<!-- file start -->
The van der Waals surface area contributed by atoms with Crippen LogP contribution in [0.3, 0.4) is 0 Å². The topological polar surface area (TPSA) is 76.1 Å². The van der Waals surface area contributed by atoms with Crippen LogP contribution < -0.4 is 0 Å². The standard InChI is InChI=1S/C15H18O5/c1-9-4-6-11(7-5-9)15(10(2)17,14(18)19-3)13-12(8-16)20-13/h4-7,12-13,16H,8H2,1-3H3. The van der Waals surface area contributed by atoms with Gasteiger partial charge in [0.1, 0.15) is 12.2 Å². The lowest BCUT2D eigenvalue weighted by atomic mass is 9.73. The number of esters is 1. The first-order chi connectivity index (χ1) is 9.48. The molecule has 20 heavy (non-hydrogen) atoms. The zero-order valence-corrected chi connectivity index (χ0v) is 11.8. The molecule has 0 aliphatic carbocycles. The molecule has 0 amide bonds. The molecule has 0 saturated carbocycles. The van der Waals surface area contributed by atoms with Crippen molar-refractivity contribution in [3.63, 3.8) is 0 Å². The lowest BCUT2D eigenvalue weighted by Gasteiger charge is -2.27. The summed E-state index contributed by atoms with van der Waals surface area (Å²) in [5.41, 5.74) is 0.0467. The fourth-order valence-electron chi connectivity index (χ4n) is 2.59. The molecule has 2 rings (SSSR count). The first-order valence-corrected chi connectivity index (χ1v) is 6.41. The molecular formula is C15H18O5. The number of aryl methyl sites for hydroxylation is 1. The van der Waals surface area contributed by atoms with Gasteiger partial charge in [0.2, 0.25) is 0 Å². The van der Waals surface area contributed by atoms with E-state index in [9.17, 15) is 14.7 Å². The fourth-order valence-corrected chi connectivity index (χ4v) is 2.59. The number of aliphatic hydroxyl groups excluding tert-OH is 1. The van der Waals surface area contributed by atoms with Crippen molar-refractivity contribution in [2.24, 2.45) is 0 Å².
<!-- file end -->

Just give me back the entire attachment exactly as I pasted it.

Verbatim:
The van der Waals surface area contributed by atoms with Crippen LogP contribution in [0.3, 0.4) is 0 Å². The topological polar surface area (TPSA) is 76.1 Å². The van der Waals surface area contributed by atoms with Crippen LogP contribution < -0.4 is 0 Å². The standard InChI is InChI=1S/C15H18O5/c1-9-4-6-11(7-5-9)15(10(2)17,14(18)19-3)13-12(8-16)20-13/h4-7,12-13,16H,8H2,1-3H3. The van der Waals surface area contributed by atoms with Gasteiger partial charge in [0.1, 0.15) is 12.2 Å². The lowest BCUT2D eigenvalue weighted by atomic mass is 9.73. The number of esters is 1. The first-order chi connectivity index (χ1) is 9.48. The molecule has 20 heavy (non-hydrogen) atoms. The zero-order valence-corrected chi connectivity index (χ0v) is 11.8. The molecule has 0 aliphatic carbocycles. The molecule has 0 amide bonds. The molecule has 0 saturated carbocycles. The van der Waals surface area contributed by atoms with Crippen molar-refractivity contribution in [3.63, 3.8) is 0 Å². The lowest BCUT2D eigenvalue weighted by Gasteiger charge is -2.27. The summed E-state index contributed by atoms with van der Waals surface area (Å²) in [5.41, 5.74) is 0.0467. The fourth-order valence-electron chi connectivity index (χ4n) is 2.59. The molecule has 2 rings (SSSR count). The first-order valence-corrected chi connectivity index (χ1v) is 6.41. The molecular formula is C15H18O5. The number of aryl methyl sites for hydroxylation is 1. The van der Waals surface area contributed by atoms with Gasteiger partial charge in [0.2, 0.25) is 0 Å². The van der Waals surface area contributed by atoms with E-state index in [9.17, 15) is 14.7 Å². The fourth-order valence-corrected chi connectivity index (χ4v) is 2.59. The number of aliphatic hydroxyl groups excluding tert-OH is 1. The van der Waals surface area contributed by atoms with Crippen molar-refractivity contribution in [2.24, 2.45) is 0 Å².